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TikTok Faces New Lawsuit Over Children’s Data In National Security Fight

TikTok Faces New Lawsuit Over Children’s Data In National Security Fight

TikTok may be facing a new lawsuit over alleged violations of a federal law intended to protect children’s privacy online as it fights a First Amendment legal battle against the U.S. government challenging a national ban on the social media platform.

The Federal Trade Commission, in a statement issued on Tuesday, said that an investigation “uncovered reason to believe” TikTok and Chinese parent company ByteDance are “violating or are about to violate” the Children’s Online Privacy Protection Act, the central federal law protecting youngsters on the internet that restricts tracking by online services such as social media apps, video game platforms and digital advertising networks. It recommended for the Justice Department to take legal action and lawmakers to call a congressional hearing.

The FTC typically doesn’t publicize referrals of complaints, but the commission said that it “determined that doing so here is in the public interest.” The announcement comes amid a high-profile legal battle between the government and TikTok forcing ByteDance to sell the social media platform or face a national ban. Among the central concerns that lawmakers have advanced include the possibility that TikTok has provided user data to the Chinese government or that it’s been directed to influence the content users see on the platform, though no such evidence has been presented thus far.

In a statement, a TikTok spokesperson said it’s “disappointed the agency is pursuing litigation instead of continuing to work with us on a reasonable solution.” It added, “We strongly disagree with the FTC’s allegations, many of which relate to past events and practices that are factually inaccurate or have been addressed.”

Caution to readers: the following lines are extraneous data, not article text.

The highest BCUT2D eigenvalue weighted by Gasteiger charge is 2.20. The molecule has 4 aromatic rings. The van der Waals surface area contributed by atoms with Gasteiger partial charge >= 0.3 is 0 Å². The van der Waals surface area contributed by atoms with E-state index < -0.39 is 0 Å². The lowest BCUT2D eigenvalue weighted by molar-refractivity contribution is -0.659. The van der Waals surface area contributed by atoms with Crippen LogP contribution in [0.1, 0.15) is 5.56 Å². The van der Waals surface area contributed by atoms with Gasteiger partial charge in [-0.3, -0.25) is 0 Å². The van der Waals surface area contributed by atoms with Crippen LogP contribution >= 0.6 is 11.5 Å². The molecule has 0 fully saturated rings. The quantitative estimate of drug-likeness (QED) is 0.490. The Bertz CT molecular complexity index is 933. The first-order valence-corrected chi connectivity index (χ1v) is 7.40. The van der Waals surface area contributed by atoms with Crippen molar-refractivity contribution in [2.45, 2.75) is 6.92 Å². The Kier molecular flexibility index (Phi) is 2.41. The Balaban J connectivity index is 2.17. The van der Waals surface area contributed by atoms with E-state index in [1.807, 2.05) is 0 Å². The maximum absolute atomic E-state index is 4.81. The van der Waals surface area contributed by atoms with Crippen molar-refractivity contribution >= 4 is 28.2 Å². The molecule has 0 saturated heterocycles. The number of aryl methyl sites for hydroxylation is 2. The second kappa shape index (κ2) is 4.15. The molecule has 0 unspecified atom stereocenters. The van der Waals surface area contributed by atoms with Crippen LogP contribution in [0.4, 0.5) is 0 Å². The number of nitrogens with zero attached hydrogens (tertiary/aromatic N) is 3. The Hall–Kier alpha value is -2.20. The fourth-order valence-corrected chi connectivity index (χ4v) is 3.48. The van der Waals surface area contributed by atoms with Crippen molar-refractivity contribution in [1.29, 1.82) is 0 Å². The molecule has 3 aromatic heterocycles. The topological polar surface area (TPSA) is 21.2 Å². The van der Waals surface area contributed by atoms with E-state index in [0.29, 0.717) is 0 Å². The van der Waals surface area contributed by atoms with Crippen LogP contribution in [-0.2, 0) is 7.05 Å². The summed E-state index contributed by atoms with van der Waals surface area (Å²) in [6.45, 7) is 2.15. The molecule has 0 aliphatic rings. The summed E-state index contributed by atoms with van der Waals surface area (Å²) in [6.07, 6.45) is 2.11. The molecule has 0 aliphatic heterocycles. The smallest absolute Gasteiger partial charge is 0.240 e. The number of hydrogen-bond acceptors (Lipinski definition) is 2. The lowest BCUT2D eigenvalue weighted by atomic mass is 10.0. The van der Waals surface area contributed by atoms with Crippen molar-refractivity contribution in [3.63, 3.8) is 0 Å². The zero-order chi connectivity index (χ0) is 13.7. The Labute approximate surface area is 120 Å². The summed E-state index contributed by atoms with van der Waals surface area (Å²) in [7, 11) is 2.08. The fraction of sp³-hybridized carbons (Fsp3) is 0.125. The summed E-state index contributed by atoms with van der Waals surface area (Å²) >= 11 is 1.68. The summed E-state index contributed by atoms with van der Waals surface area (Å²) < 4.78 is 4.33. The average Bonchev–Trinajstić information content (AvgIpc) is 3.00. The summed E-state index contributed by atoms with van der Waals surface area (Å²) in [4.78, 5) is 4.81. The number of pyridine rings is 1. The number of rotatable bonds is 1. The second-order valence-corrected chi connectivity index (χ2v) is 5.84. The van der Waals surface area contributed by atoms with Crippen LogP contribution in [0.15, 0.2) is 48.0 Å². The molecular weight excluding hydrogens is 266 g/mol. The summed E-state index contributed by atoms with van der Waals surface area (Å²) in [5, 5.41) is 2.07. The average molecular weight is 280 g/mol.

The probe that unearthed potential violations of COPPA, which requires that websites and online services directed at children obtain parental consent before collecting data from children, stems from Musical.ly’s $5.7 million settlement in 2019 — at the time, the largest civil penalty obtained by the commission in such a case — with the FTC. ByteDance merged TikTok with Musical.ly in 2017 in a deal that’s still under review by The U.S. Committee on Foreign Investment.

The potential filing of a complaint by the Justice Department and convening of a congressional hearing stems from national security concerns posed by the app. In May, members of the Strategic Competition between the United States and the Chinese Communist Party called for a federal inquiry into whether TikTok violated COPPA and other laws by pushing a “message containing verifiably false information” in advertisements intended to kill legislation forcing ByteDance to sell the company or face a national ban. The committee stressed that the law allows for the platform’s continued operation in the country as long as it’s not owned by a company the bill labels a “foreign adversary,” which includes China.

In a letter to FTC chair Lina Kahn, the lawmakers wrote, “TikTok has previously violated children’s data privacy laws. We are gravely concerned that an app controlled by the Chinese Communist Party appears to have the unfettered ability to manipulate the American public, including America’s children.”

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They added, “Notably, there is public reporting that TikTok’s campaign impacted ‘young children in classrooms’ and others who appeared to be under the age of 13. The solicitation of children using deceptive and inflammatory information resulted in at least one instance of threatened self-harm, with a Congressional office reporting a call from a child threatening suicide in response to TikTok’s false message that the app would be ‘ban[ned].’”

The TikTok spokesperson said, “We’re proud of and remain deeply committed to the work we’ve done to protect children and we will continue to update and improve our product. We offer an age-appropriate experience with stringent safeguards, proactively remove suspected underage users, and have voluntarily launched safety features such as default screentime limits, family pairing, and privacy by default for minors under 16.”

TikTok last year was fined over $368 million by European regulators for failing to properly protect children’s personal data. The Data Protection Commission found that the app encouraged users to adopt privacy-intrusive options. It also questioned default profile settings for child users being set to public.

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